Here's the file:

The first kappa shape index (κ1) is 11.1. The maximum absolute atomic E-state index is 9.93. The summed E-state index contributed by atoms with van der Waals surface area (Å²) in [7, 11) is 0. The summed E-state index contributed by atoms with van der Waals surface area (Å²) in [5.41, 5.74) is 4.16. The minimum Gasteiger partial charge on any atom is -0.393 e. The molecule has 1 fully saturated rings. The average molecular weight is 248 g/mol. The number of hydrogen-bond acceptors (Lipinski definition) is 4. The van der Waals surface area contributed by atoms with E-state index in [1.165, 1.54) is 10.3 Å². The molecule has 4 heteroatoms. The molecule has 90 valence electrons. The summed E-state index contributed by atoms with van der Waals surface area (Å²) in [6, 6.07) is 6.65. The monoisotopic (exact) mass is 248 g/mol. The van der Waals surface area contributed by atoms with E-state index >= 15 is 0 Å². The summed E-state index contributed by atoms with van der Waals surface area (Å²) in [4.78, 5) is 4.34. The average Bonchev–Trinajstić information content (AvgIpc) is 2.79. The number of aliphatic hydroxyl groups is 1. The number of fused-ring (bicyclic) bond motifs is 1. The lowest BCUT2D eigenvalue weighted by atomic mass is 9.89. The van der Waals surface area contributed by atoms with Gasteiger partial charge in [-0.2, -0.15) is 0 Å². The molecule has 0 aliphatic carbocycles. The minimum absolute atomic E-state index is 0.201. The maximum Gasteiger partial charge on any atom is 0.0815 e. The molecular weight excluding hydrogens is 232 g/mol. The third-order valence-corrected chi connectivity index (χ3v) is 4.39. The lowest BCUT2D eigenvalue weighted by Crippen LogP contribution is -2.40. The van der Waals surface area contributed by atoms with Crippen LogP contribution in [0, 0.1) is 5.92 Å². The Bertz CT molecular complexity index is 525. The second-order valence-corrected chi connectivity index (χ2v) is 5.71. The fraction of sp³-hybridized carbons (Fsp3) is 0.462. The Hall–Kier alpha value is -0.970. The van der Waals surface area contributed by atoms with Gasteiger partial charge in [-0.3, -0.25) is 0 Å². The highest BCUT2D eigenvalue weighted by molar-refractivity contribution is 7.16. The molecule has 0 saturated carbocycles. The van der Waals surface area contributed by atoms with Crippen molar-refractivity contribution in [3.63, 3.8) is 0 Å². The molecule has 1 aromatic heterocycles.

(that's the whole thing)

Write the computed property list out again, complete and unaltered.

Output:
The first kappa shape index (κ1) is 11.1. The maximum absolute atomic E-state index is 9.93. The summed E-state index contributed by atoms with van der Waals surface area (Å²) in [7, 11) is 0. The summed E-state index contributed by atoms with van der Waals surface area (Å²) in [5.41, 5.74) is 4.16. The minimum Gasteiger partial charge on any atom is -0.393 e. The molecule has 1 fully saturated rings. The average molecular weight is 248 g/mol. The number of hydrogen-bond acceptors (Lipinski definition) is 4. The van der Waals surface area contributed by atoms with E-state index in [1.165, 1.54) is 10.3 Å². The molecule has 4 heteroatoms. The molecule has 90 valence electrons. The summed E-state index contributed by atoms with van der Waals surface area (Å²) in [6, 6.07) is 6.65. The monoisotopic (exact) mass is 248 g/mol. The van der Waals surface area contributed by atoms with E-state index >= 15 is 0 Å². The summed E-state index contributed by atoms with van der Waals surface area (Å²) in [4.78, 5) is 4.34. The average Bonchev–Trinajstić information content (AvgIpc) is 2.79. The number of aliphatic hydroxyl groups is 1. The number of fused-ring (bicyclic) bond motifs is 1. The lowest BCUT2D eigenvalue weighted by atomic mass is 9.89. The van der Waals surface area contributed by atoms with Gasteiger partial charge in [-0.2, -0.15) is 0 Å². The molecule has 0 aliphatic carbocycles. The minimum absolute atomic E-state index is 0.201. The maximum Gasteiger partial charge on any atom is 0.0815 e. The molecular weight excluding hydrogens is 232 g/mol. The third-order valence-corrected chi connectivity index (χ3v) is 4.39. The lowest BCUT2D eigenvalue weighted by Crippen LogP contribution is -2.40. The van der Waals surface area contributed by atoms with Crippen LogP contribution in [0, 0.1) is 5.92 Å². The Bertz CT molecular complexity index is 525. The second-order valence-corrected chi connectivity index (χ2v) is 5.71. The fraction of sp³-hybridized carbons (Fsp3) is 0.462. The Hall–Kier alpha value is -0.970. The van der Waals surface area contributed by atoms with Gasteiger partial charge in [-0.3, -0.25) is 0 Å². The highest BCUT2D eigenvalue weighted by molar-refractivity contribution is 7.16. The molecule has 0 saturated carbocycles. The van der Waals surface area contributed by atoms with Crippen molar-refractivity contribution in [3.63, 3.8) is 0 Å². The molecule has 1 aromatic heterocycles.